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Semin Diagn Pathol. 1995 Aug;12(3):270-82.

Angiosarcoma-like neoplasms of epithelial organs: true endothelial tumors or variants of carcinoma?

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Department of Pathology, Washington University Medical School, St Louis, MO 63110, USA.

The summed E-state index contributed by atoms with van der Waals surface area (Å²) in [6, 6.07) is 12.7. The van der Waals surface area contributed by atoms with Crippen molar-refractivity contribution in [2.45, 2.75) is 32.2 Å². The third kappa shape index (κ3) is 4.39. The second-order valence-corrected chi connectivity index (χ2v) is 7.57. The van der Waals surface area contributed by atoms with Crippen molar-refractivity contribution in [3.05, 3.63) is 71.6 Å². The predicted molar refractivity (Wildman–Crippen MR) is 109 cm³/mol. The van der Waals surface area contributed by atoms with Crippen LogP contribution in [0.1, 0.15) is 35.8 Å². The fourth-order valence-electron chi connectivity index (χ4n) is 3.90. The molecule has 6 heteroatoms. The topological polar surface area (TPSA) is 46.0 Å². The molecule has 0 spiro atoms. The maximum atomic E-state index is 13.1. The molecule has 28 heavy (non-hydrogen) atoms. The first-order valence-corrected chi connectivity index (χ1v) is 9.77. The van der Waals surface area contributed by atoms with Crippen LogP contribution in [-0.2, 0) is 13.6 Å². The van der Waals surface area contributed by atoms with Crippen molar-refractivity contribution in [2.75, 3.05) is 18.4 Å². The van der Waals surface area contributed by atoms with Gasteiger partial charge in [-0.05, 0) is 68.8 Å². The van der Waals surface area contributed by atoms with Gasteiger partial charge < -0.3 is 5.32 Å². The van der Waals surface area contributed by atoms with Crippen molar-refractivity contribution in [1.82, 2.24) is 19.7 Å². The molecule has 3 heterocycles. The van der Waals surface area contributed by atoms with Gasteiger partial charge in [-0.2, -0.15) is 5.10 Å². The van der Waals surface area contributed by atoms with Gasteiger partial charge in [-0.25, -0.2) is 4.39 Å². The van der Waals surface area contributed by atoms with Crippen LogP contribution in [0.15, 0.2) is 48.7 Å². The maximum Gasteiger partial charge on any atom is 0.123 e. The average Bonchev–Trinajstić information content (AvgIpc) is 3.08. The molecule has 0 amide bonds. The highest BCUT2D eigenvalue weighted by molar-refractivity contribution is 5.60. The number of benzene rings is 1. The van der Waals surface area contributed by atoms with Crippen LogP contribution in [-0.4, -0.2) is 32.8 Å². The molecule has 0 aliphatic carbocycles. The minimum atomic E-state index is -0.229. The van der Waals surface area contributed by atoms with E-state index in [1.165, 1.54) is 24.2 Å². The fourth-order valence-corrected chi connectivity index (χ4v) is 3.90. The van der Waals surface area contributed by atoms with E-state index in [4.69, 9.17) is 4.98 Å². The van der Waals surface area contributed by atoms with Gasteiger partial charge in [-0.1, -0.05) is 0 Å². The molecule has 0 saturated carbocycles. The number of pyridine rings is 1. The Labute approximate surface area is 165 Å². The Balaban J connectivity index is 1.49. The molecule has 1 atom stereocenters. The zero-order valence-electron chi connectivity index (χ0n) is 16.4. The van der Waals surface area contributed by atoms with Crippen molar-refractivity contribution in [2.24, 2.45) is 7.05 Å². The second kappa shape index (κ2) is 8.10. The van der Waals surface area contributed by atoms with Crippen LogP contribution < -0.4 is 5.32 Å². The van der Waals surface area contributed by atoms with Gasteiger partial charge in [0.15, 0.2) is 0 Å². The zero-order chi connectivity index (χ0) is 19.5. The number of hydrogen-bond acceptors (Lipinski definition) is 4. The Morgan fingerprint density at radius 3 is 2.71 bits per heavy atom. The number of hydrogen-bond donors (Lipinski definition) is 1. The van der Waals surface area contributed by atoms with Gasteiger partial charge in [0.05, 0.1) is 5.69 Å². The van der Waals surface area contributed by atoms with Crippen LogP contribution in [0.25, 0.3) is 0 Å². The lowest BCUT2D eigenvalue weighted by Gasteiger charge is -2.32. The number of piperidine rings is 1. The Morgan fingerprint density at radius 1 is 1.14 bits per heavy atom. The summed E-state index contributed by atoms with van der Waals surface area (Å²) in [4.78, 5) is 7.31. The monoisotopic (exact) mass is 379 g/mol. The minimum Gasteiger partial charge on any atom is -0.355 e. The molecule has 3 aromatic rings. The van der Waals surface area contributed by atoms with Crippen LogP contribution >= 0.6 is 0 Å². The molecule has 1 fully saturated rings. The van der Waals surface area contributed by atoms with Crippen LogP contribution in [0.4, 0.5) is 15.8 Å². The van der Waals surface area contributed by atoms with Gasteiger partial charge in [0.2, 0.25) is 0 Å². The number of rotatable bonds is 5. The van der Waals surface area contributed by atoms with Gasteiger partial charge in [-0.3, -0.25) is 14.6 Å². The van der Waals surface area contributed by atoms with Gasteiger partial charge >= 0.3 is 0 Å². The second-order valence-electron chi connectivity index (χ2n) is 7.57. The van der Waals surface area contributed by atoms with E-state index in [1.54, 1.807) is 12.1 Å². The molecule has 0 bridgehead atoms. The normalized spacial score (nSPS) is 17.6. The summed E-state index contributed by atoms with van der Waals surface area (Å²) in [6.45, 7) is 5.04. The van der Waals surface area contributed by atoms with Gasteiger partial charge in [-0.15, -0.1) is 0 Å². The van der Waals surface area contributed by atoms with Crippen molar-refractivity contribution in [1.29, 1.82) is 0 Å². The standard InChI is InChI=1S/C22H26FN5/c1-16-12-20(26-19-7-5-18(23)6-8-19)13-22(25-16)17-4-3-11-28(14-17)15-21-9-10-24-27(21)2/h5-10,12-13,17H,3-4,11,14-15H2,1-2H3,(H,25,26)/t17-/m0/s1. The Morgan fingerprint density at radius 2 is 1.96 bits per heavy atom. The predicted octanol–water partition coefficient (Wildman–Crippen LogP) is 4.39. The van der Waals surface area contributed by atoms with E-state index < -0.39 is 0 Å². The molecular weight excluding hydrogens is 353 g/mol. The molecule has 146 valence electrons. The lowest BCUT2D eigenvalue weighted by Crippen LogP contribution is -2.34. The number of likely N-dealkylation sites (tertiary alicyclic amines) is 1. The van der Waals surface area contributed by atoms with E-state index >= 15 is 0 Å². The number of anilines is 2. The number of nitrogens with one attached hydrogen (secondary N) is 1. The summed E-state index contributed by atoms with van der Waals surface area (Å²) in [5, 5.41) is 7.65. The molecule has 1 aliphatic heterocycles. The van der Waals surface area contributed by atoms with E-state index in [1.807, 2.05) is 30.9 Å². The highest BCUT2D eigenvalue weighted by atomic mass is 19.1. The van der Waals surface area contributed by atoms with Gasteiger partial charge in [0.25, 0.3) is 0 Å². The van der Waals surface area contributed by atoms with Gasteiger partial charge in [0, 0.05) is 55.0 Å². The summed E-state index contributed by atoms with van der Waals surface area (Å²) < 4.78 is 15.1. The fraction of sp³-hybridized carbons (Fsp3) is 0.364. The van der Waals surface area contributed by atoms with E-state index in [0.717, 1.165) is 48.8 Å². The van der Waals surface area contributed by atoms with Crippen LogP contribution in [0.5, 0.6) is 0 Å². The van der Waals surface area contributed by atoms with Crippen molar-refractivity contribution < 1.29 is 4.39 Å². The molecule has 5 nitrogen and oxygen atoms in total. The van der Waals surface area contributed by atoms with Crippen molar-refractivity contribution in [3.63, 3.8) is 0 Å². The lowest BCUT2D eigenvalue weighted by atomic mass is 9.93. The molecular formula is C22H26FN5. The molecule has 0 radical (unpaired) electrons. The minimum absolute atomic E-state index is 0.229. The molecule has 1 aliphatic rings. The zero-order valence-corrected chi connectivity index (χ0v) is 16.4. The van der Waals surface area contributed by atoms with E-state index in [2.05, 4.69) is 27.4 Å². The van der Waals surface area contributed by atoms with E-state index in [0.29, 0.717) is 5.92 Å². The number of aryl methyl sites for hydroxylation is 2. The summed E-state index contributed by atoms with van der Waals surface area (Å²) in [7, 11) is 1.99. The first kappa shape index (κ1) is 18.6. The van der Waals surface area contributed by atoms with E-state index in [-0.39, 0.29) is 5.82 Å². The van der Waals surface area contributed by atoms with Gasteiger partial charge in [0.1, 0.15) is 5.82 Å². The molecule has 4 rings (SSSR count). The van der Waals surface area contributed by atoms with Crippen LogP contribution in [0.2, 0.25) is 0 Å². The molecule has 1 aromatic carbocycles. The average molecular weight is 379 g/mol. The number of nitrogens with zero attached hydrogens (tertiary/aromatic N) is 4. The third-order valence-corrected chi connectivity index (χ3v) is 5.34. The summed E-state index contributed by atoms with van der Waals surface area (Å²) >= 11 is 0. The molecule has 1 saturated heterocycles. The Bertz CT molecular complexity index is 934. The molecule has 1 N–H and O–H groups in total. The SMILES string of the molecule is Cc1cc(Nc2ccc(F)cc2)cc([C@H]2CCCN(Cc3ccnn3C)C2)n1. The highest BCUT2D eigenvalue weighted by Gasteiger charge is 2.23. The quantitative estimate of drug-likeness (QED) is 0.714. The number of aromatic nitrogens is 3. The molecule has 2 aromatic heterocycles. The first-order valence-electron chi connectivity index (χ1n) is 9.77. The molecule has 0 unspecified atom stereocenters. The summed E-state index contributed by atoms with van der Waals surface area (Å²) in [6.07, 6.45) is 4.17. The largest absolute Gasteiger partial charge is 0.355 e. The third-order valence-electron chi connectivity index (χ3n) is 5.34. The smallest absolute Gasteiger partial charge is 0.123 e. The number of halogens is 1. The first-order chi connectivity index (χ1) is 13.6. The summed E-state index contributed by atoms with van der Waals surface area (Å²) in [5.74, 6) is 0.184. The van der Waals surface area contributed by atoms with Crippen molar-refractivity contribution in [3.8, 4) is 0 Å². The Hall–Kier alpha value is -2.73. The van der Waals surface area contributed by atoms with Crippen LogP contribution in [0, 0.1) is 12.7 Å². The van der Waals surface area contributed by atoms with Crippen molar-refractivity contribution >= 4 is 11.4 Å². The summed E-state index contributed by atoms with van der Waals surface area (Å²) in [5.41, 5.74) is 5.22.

Past experience has shown the existence of tumors in various viscera that assume growth patterns that are usually associated with angiosarcomas of skin and soft tissue. The lineage of differentiation pursued by the former of these proliferations has been the subject of controversy, with some investigators concluding that "angiosarcomatoid" neoplasms of solid organs were, in actuality, variants of high-grade carcinomas. The latter statement does appear to have partial validity, inasmuch as immunohistologic, ultrastructural, and clinical data on "pseudovascular carcinomas" do support their basic identity with high-grade epithelial malignancies of the breasts, skin, and lungs. Those lesions show uniform reactivity for keratin and epithelial membrane antigen, but they fail to express von Willebrand factor, CD31, or CD34, which are regarded as endothelial determinants. On the other hand, however, angiomatoid neoplasms of the thyroid gland are more complex; some represent indisputable carcinomas, others manifest seemingly "pure" mesenchymal phenotypes, and still others display a mixture of epithelial and endothelial phenotypes at ultrastructural and protein-chemical levels of specialized investigation. At present, it must be acknowledged that the distinction between angiomatoid thyroid carcinomas and "true" thyroid angiosarcomas is an academic one, because the prognoses and treatments for these lesions are essentially identical.

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